Plymouth Culture Board is preparing to submit a bid to become the UK’s City of Culture in 2017. The designation, which will be held for the first time by Derry in 2013, will be given to one city every four years in an attempt to echo the social and economic benefits seen in Liverpool after it held the title of European City of Culture in 2008.
Despite what it would be hard to see as anything but positive motives for the bid, it has caused some debate: a recent online poll by the Evening Herald found that under 40% of those polled supported the bid. So, in light of this, should the city council be putting time, and more importantly money, into applying for the title?
Now, my opinion on the matter is probably fairly obvious, I spend a vast majority of my time either working in, or engaging with, the arts. But I can see that, at a time when money is tight, it is only natural that there should be a debate over whether the City of Culture title would be value for money for the city. So here’s some financial factors I think should be important to note…
First off; a number of articles about the bid suggest that, should Plymouth win, there would be the possibility of the city holding events such as the Brit Awards, the Turner Prize and BBC Sports Personality of the Year. Although I’d love to be proven wrong, I’m under no illusion this would happen. Plymouth lacks a venue with a capacity to hold any of these mainstream events, with the exception of perhaps the Turner Prize, and I can’t see either of the others having anything to gain by bringing them South West.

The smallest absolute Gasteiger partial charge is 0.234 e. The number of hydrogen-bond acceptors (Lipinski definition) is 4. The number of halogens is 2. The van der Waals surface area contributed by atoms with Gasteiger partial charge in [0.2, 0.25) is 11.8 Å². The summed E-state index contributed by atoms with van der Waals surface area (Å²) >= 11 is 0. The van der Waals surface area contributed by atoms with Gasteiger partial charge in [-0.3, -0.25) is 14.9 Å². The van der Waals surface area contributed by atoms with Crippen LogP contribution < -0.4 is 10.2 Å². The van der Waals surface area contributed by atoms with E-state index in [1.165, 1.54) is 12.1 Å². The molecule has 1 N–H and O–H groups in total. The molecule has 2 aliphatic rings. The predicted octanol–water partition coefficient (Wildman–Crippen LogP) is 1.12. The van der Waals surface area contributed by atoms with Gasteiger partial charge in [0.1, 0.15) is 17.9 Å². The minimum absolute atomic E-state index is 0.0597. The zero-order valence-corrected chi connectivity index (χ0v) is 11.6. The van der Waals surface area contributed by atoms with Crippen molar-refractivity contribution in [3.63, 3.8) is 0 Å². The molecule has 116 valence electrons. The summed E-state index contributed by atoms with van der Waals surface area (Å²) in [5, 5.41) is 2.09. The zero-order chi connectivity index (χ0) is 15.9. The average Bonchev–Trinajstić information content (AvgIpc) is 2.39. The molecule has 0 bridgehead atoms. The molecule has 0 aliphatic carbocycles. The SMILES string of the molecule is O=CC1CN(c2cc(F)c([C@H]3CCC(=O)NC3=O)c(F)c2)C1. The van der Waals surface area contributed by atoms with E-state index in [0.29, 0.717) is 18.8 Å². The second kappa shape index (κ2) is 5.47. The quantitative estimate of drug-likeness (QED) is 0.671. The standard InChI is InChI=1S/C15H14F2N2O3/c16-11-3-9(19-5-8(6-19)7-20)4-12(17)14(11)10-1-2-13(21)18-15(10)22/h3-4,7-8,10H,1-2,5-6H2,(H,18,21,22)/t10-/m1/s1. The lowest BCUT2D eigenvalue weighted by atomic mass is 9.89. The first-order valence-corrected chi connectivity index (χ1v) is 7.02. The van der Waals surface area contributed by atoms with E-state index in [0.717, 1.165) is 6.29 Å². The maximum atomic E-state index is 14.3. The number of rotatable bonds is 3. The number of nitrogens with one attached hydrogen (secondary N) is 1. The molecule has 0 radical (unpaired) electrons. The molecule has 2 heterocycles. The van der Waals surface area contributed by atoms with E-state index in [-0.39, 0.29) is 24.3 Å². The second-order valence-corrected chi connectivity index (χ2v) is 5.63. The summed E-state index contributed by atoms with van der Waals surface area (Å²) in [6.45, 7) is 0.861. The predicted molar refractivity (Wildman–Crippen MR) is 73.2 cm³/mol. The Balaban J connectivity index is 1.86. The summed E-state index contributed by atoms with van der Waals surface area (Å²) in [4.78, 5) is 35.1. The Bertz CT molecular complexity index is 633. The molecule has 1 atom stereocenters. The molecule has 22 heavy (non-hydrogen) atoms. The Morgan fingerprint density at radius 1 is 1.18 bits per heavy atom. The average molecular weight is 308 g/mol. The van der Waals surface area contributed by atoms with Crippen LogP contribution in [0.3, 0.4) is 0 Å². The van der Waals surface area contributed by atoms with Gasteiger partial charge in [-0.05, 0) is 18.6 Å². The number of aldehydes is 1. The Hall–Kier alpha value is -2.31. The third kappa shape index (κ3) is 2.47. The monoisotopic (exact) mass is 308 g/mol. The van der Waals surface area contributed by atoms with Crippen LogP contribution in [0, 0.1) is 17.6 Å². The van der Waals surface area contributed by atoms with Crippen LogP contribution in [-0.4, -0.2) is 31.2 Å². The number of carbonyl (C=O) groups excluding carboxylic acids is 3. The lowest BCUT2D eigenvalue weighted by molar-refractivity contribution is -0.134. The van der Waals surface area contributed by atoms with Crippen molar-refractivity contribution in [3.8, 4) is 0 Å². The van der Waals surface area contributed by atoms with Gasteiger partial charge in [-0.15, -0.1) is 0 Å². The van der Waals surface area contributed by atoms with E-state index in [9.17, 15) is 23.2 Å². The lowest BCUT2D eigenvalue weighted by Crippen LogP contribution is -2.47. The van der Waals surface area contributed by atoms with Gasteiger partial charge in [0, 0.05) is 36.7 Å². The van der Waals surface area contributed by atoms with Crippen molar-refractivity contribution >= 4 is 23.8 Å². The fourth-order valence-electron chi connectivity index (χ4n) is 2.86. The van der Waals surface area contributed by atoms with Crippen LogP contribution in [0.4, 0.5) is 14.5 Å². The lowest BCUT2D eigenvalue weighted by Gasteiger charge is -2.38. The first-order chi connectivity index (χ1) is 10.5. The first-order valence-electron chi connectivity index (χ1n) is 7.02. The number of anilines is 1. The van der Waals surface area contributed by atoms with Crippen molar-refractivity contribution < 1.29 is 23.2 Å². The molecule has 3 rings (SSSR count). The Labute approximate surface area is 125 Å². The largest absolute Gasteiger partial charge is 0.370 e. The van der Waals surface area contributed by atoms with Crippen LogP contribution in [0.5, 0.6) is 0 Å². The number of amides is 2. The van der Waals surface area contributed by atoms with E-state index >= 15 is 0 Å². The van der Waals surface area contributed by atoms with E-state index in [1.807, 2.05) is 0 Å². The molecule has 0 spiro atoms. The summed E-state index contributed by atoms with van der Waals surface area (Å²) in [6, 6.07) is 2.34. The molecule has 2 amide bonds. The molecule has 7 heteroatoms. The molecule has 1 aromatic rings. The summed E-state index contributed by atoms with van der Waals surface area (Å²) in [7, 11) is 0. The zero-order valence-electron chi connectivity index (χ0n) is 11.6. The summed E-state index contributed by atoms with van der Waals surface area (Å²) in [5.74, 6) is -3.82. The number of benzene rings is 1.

Financially though Plymouth, and the region as a whole, would have an awful lot to gain from an increased focus on the arts. The Lost Arts campaign states that every £1 spent on funding the arts nationally brings £4 to the economy. More locally, in his final blog (since removed by the administrators but available here the former artistic director of the now closed Brewhouse in Taunton suggests that the economic impact of the 352 seat venue on the town was £4 million every year.
An increase in the number or scale of cultural projects in the city would be unlikely to be funded completely by local funds either. It would be safe to assume there would be an increase in money from national funds coming to the city either directly through the designation or through making funding city-based projects seem more attractive. Far from being an unnecessary expense, if the bid is successful, 2017 could bring a sizeable financial boost to the region.
But, money aside, Plymouth has a brilliant cultural life. Theatre Royal Plymouth and the Drum are one of the most respected theatrical organisations in the country and will be opening the tour of War Horse later this year; there is a thriving cross-genre music scene from the grit of White Rabbit to the massive pop acts that regularly visit the Pavilions; and the city has been home to popular visual artists from Beryl Cook to Robert Lenkiewicz. At the very least, the opportunity to be the City of Culture in 2017 would give us a chance to celebrate the cultural heartbeat of the city, at the most it would let us hold up some of its gems to the rest of the nation. Either way it would be a shame to let this opportunity slide due to unwarranted financial fears.